WASHINGTON -- "He never talks about his faith," Rick Perry spokesman Mark Miner said of the Texas governor earlier this year.
Miner's statement is not entirely true. Perry has spoken in some detail this year, before and after becoming a candidate for the Republican presidential nomination, about how he became a Christian.
But Perry's tale is tantalizingly short on details, and he has mentioned it only a few times. He was most publicly expansive during a Sept. 14 speech at Liberty University, an evangelical college in Virginia.
"My faith journey is not the story of someone who turned to God because I wanted to. It was because I had nowhere else to turn. I was 27. I'd been an officer in the United States Air Force commanding a fairly substantial piece of sophisticated equipment, telling men and women what to do. But I was lost spiritually and emotionally, and I didn't know how to fix it," Perry said.
He went no further then, and has not explained that period of his life publicly since. Perry will speak in Washington on Friday afternoon at a religiously-themed event, the Value Voters Summit, where he will have an opportunity to expand more on the issue.
There are some details about Perry's life in 1977 that can help explain why he might have felt "lost." He was returning from seeing the world as an Air Force cargo plane pilot to Paint Creek, Texas, his tiny home town in north central Texas. He was unmarried, and would remain so for five more years. In the mean time, he moved back in with his parents and began farming cotton with his father, with whom he has said he did not get along for a while.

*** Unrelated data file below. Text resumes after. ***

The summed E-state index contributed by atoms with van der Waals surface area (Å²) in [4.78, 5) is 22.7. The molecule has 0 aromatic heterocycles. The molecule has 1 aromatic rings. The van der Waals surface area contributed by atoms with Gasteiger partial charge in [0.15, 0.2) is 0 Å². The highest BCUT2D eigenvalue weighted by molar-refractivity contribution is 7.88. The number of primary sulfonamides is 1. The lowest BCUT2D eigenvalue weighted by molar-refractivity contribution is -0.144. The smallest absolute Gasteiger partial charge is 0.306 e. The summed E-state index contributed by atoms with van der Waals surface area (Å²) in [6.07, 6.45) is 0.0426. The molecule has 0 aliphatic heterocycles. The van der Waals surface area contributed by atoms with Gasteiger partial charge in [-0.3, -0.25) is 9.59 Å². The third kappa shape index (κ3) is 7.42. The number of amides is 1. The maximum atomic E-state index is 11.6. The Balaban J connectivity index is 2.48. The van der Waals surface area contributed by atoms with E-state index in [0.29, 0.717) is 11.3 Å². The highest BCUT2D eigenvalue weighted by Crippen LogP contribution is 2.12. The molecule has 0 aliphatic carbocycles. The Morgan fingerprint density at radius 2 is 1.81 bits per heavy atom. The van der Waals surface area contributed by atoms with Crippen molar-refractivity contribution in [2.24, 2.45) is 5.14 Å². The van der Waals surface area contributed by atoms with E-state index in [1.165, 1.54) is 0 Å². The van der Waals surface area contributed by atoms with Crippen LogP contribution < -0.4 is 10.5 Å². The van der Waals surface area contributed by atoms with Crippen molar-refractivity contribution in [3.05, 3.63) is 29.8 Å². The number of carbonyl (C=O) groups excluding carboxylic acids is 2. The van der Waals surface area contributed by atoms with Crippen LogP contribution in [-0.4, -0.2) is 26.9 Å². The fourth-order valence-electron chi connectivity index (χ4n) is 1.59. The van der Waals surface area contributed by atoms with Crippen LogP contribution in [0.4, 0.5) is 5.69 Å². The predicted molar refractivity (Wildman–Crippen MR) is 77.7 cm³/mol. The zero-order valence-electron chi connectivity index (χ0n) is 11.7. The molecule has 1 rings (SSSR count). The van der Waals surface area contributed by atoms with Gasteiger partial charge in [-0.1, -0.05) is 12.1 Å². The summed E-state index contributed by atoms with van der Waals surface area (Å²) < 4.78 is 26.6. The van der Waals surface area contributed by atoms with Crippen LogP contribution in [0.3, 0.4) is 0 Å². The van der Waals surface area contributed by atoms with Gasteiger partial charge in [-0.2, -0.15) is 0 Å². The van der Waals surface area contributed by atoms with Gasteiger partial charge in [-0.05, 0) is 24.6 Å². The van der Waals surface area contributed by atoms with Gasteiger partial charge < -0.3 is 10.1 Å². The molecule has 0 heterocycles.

"My dad was pretty sure I was the same stupid eighteen year old that had left. I was pretty sure he hadn't gotten any smarter either," Perry said in late May, according to a transcript of his remarks in a private meeting with east Texas business leaders in Longview.
"So we went through this really brutal period of time of finding our comfort zone," Perry said. "But God was dealing with me."
Perry's explanation is half of the traditional Christian salvation story. Most "born again" Christians relate a two-part story. The first half is a narrative of realizing a need for faith or for God. The second part usually entails a realization or revelation that brings them to a place of faith. Perry's story -- as he has told it so far -- brings him to the point of crisis, but does not go into how he came out.
And if Perry was emotionally and spiritually troubled during that time of his life, he was able to hide it well enough. It wasn't noticeable to those around Perry at the time.
"He was always a member of the church, but I don't remember any sudden change. I'd be interested to hear that myself -- I really would," said Waller Overton, who at 71 is 10 years older than the 61-year old Perry and whose father was Perry's Boy Scout troop leader.
But Overton said that, having spent two years abroad in the military himself, he could identify with the feelings Perry expressed about his return to Paint Creek.
"He'd been in command of people and all of a sudden you find there's nothing to be in command of," Overton said. "That's the brakes... Suddenly everything stopped. Maybe he filled his life with God."
In that same May 23 speech, in an apparent reference to his state of mind after coming to faith at age 27, Perry said, "I knew that I'd been called to the ministry."